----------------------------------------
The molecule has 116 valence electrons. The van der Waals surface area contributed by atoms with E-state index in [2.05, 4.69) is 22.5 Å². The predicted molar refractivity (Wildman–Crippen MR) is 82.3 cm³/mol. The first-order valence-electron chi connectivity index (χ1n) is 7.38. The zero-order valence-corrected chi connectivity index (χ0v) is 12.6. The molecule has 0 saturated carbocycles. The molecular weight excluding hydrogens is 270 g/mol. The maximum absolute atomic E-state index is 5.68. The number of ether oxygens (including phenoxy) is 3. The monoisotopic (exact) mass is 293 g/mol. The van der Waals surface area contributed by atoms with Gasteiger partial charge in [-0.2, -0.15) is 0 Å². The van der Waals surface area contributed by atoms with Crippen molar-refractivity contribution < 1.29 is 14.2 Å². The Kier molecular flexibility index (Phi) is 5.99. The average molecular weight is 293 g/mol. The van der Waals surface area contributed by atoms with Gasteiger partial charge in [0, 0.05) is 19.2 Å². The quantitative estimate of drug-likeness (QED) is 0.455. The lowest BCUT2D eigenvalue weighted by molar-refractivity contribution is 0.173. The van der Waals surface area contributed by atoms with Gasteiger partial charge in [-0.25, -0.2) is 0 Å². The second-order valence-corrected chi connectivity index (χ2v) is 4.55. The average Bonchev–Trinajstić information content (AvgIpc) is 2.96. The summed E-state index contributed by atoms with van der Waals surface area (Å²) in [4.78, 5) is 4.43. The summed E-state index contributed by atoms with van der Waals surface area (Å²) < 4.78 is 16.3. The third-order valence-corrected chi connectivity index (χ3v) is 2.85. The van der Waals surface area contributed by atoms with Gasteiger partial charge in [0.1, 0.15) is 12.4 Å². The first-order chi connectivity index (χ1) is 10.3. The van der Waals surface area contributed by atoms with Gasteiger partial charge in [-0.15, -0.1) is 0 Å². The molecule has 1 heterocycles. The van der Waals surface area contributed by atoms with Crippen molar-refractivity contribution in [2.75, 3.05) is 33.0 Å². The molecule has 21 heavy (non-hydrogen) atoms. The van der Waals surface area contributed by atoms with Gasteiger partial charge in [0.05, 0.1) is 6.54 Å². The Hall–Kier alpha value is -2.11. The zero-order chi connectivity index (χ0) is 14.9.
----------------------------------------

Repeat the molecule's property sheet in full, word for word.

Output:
The molecule has 116 valence electrons. The van der Waals surface area contributed by atoms with E-state index in [2.05, 4.69) is 22.5 Å². The predicted molar refractivity (Wildman–Crippen MR) is 82.3 cm³/mol. The first-order valence-electron chi connectivity index (χ1n) is 7.38. The zero-order valence-corrected chi connectivity index (χ0v) is 12.6. The molecule has 0 saturated carbocycles. The molecular weight excluding hydrogens is 270 g/mol. The maximum absolute atomic E-state index is 5.68. The number of ether oxygens (including phenoxy) is 3. The monoisotopic (exact) mass is 293 g/mol. The van der Waals surface area contributed by atoms with Gasteiger partial charge in [-0.2, -0.15) is 0 Å². The van der Waals surface area contributed by atoms with Crippen molar-refractivity contribution < 1.29 is 14.2 Å². The Kier molecular flexibility index (Phi) is 5.99. The average molecular weight is 293 g/mol. The van der Waals surface area contributed by atoms with Gasteiger partial charge in [0, 0.05) is 19.2 Å². The quantitative estimate of drug-likeness (QED) is 0.455. The lowest BCUT2D eigenvalue weighted by molar-refractivity contribution is 0.173. The van der Waals surface area contributed by atoms with Gasteiger partial charge in [-0.25, -0.2) is 0 Å². The second-order valence-corrected chi connectivity index (χ2v) is 4.55. The average Bonchev–Trinajstić information content (AvgIpc) is 2.96. The summed E-state index contributed by atoms with van der Waals surface area (Å²) in [4.78, 5) is 4.43. The summed E-state index contributed by atoms with van der Waals surface area (Å²) < 4.78 is 16.3. The third-order valence-corrected chi connectivity index (χ3v) is 2.85. The van der Waals surface area contributed by atoms with Gasteiger partial charge in [0.1, 0.15) is 12.4 Å². The first-order chi connectivity index (χ1) is 10.3. The van der Waals surface area contributed by atoms with Gasteiger partial charge in [-0.15, -0.1) is 0 Å². The molecule has 1 heterocycles. The van der Waals surface area contributed by atoms with Crippen molar-refractivity contribution in [2.75, 3.05) is 33.0 Å². The molecule has 21 heavy (non-hydrogen) atoms. The van der Waals surface area contributed by atoms with Gasteiger partial charge in [0.05, 0.1) is 6.54 Å². The Hall–Kier alpha value is -2.11. The zero-order chi connectivity index (χ0) is 14.9.